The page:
Healthy bowels


After an injury to your spinal cord, your regular bowel habits will change. Constipation can be a problem. A bowel program is often used to help your bowels become regular and predictable. This program usually involves medications, a high fibre diet and a high fluid intake.

Fibre and fluid[edit]

Fibre, commonly called 'roughage', is not digested by your body so adds bulk to your bowel motions. As the fibre travels along your large bowel, it absorbs water. This increases bulk and softens your bowel actions, making them easier to pass.

High fibre eating[edit]

The first and most important step of your bowel program is making sure you have a high fibre diet. Eating a high fibre diet may reduce the amount of medications needed in your bowel program.

Foods high in fibre:

  • help regulate bowel habits and soften bowel motions
  • help satisfy your appetite
  • may reduce the risk of hemorrhoids, diverticular disease and gall bladder disease

Sources of fibre[edit]

Fibre is only found in plant foods. There is no dietary fibre in meat. There are 2 main types of fibre, insoluble and soluble.

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Insoluble fibre[edit]

Insoluble fibre is found in:

  • Fruits and vegetables with skins and seeds
  • Wholegrain breads and cereals (e.g. Weetbix, Allbran, porridge, multigrain and wholemeal breads, brown rice, cracked wheat)
  • Nuts and seeds (e.g. sesame, poppy, sunflower and pumpkin seeds. Walnuts, cashews, almonds, peanuts)

Soluble fibre[edit]

Soluble fibre is found in:

  • Fruits and vegetables
  • Beans and lentils (eg: chickpeas, kidney beans, split peas, baked beans, haricot beans)
  • Oats, barley and psyllium

How can I increase the fibre in my diet?[edit]

It is easy to change some of your basic eating habits, to include more fibre.

  • Breads and cereals
    • Wholemeal or wholegrain bread and rolls
    • High fibre white bread
    • Wholemeal pasta
    • Brown rice
    • Wholegrain breakfast cereals
    • Barley (add to soups and casseroles)
  • Legumes
    • Lentils, split peas, haricot beans, kidney beans and chickpeas
    • Baked beans
  • Fruit and Vegetables
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    • Fresh, stewed, canned and dried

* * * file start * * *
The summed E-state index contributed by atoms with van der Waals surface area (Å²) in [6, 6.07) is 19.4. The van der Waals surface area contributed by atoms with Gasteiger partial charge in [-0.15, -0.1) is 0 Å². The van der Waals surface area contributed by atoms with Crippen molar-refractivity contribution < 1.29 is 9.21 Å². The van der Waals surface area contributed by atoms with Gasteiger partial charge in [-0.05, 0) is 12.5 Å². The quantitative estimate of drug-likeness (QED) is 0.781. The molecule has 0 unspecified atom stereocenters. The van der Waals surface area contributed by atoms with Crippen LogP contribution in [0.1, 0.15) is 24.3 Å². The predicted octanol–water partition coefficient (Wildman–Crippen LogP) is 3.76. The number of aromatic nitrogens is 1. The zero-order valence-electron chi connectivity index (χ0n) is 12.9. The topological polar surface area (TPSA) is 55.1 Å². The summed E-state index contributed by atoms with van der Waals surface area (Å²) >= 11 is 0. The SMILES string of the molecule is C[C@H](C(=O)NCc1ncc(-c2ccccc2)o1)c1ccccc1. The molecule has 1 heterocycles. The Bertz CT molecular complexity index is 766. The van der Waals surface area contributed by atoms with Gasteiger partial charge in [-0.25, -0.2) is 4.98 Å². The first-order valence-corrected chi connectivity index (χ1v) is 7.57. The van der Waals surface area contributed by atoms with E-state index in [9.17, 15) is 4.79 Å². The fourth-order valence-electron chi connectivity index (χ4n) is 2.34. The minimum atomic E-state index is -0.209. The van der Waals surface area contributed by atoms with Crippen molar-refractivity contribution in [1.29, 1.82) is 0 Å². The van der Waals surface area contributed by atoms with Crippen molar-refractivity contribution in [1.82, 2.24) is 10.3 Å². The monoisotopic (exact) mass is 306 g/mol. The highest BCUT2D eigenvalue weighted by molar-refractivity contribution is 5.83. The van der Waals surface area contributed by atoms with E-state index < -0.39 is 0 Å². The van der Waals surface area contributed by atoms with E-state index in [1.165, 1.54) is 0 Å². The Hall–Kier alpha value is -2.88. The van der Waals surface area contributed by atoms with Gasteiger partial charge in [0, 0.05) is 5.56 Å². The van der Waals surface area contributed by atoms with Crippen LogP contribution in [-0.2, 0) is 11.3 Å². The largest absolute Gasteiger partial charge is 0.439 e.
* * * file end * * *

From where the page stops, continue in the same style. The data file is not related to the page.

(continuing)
• All types of cooked and salad vegetables
    • Eat with the skin where possible
  • Nuts and seeds
    • Sesame, poppy, sunflower and pumpkin seeds
    • Walnuts, cashews, peanuts and peanut butter

Nuts are high in fat so eat only in small amounts if you are trying to lose weight.

Don't forget high fibre snacks! You can try wholemeal bread or dry biscuits with a topping, fresh or dried fruit, fruit breads or muffins, nuts (in small quantities).

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Shopping and cooking with fibre[edit]

When shopping buy plenty of fresh fruit and vegetables. Look for wholemeal, wholegrain or high fibre on food labels, especially on breads, breakfast cereals, pasta and dry biscuits. Remember to include baked beans and other dried, fresh or canned legumes on your shopping list. Compare the nutrition information panels on food products to help you make higher fibre choices.

Experiment with your cooking! Use more legumes in casseroles, salads and soups. Add extra vegetables to casseroles and stir-fries. Serve wholemeal pasta or brown rice with casseroles and curries.

Am I drinking enough fluid?[edit]

The fibre traveling along your large bowel absorbs its own weight in water many times over. You need to drink enough fluid for this process to be able to work properly. Aim for 2-3 litres (8 -12 cups) daily. Fruit juice, milk, soft drink, cordial, soup, tea, coffee and water are all counted as fluid. Try to drink at least half your fluid intake as water. If your fluid intake is too low you can become constipated, which means your bowel actions may be small, hard and difficult to pass.

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